UK commissions review into Leicester unrest after India-Pak cricket match

London: The UK government on Friday announced an independent review into the unrest that took place in the city of Leicester last year as community groups clashed in the wake of an India-Pakistan cricket match in Dubai.

UK Communities Secretary Michael Gove has commissioned the review under the chairmanship of Lord Ian Austin, former Minister for Housing and Planning and former Minister for the West Midlands.

His Department for Levelling Up, Housing and Communities (DLUHC) said that in September 2022, community tensions led to a spate of vandalism, assaults, and attacks on places of worship and other properties in Leicester, in some cases highlighting divisions between different groups across the city and beyond.

The Indian government had raised the issue diplomatically at the time after a temple in the city was among the sites vandalised in the clashes, which resulted in several arrests. The clashes occurred in the wake of the India-Pakistan Asia Cup cricket match in Dubai at the end of August last year.

“Leicester has a proud history of community cohesion, which makes last year’s disorder all the more shocking and upsetting,” said Gove.

“This review will build a thorough understanding of the specific events that took place and what can be learned from them. I have spoken to both the Home Secretary [Suella Braverman] and the Mayor of Leicester to underline the importance of protecting all parts of the community in Leicester, and we will not tolerate attempts to foster division or violence among people or between religious groups,” he said.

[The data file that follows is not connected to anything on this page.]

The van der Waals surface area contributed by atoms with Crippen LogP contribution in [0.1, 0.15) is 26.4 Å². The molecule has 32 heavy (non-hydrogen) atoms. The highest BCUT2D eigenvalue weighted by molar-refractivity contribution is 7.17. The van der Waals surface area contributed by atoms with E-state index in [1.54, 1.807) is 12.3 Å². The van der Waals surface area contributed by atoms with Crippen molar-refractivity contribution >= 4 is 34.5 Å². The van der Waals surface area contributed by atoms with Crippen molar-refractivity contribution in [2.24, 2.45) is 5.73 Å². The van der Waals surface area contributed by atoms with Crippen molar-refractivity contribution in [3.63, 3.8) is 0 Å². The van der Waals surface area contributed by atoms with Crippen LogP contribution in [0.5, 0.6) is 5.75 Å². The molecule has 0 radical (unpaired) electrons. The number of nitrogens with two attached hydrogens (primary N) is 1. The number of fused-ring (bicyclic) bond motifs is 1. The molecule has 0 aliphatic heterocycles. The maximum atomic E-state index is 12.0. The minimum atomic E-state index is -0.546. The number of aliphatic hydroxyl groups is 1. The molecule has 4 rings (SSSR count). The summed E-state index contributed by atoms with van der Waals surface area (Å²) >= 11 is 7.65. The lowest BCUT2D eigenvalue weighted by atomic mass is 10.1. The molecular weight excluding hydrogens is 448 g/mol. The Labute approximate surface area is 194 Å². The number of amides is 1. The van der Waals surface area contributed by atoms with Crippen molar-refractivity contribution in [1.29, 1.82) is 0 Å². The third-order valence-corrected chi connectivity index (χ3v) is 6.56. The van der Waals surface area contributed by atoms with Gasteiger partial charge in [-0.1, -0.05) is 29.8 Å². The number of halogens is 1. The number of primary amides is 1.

Austin will lead an independent panel of experts, to be appointed in due course, to work on understanding the origins of the unrest and explore how similar events can be prevented in the future, both in Leicester and elsewhere.

“Acceptance of each other’s background and beliefs is at the heart of our national identity. Communities living and working together have formed some of the most vibrant societies across the country and cities such as Leicester have proud histories of tolerance and diversity,” said Austin.

“This makes the scenes we witnessed in Leicester last year all the more worrying and it is therefore so important that we listen to people in Leicester to get to the bottom of what happened and why,” he said.

The government said the review panel would establish the facts of what took place over the period of unrest and a sequence of events; present an analysis of the causes of the unrest; make practical recommendations for how similar events that may arise in future could be prevented; and set out proposals and ideas for strengthening social cohesion locally.

“I hope the review can move forward as swiftly as possible, whilst, of course, being thorough and given the attention it deserves. I would want Leicester and other cities to be able to learn from its findings and to understand what needs to be done to ensure that our community cohesion is never again threatened in this way,” said Leicester City Mayor Sir Peter Soulsby.

The timeline and further details of the independent review will be set out as the panel is appointed.